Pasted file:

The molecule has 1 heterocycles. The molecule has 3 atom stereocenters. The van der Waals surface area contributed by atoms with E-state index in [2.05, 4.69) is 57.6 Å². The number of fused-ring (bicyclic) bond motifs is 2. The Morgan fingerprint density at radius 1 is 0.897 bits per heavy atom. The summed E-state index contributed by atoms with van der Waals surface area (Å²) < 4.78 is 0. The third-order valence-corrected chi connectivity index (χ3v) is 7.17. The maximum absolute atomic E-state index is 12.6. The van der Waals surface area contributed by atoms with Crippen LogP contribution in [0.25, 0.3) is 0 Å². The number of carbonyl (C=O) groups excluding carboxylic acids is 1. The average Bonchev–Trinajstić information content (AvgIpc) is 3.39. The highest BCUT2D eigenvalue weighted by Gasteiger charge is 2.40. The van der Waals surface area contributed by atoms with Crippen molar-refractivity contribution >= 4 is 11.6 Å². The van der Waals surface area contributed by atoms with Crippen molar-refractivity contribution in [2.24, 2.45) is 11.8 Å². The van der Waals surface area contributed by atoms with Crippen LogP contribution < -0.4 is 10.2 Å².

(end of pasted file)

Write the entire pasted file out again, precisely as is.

The molecule has 1 heterocycles. The molecule has 3 atom stereocenters. The van der Waals surface area contributed by atoms with E-state index in [2.05, 4.69) is 57.6 Å². The number of fused-ring (bicyclic) bond motifs is 2. The Morgan fingerprint density at radius 1 is 0.897 bits per heavy atom. The summed E-state index contributed by atoms with van der Waals surface area (Å²) < 4.78 is 0. The third-order valence-corrected chi connectivity index (χ3v) is 7.17. The maximum absolute atomic E-state index is 12.6. The van der Waals surface area contributed by atoms with Crippen LogP contribution in [0.25, 0.3) is 0 Å². The number of carbonyl (C=O) groups excluding carboxylic acids is 1. The average Bonchev–Trinajstić information content (AvgIpc) is 3.39. The highest BCUT2D eigenvalue weighted by Gasteiger charge is 2.40. The van der Waals surface area contributed by atoms with Crippen molar-refractivity contribution >= 4 is 11.6 Å². The van der Waals surface area contributed by atoms with Crippen molar-refractivity contribution in [2.24, 2.45) is 11.8 Å². The van der Waals surface area contributed by atoms with Crippen LogP contribution < -0.4 is 10.2 Å².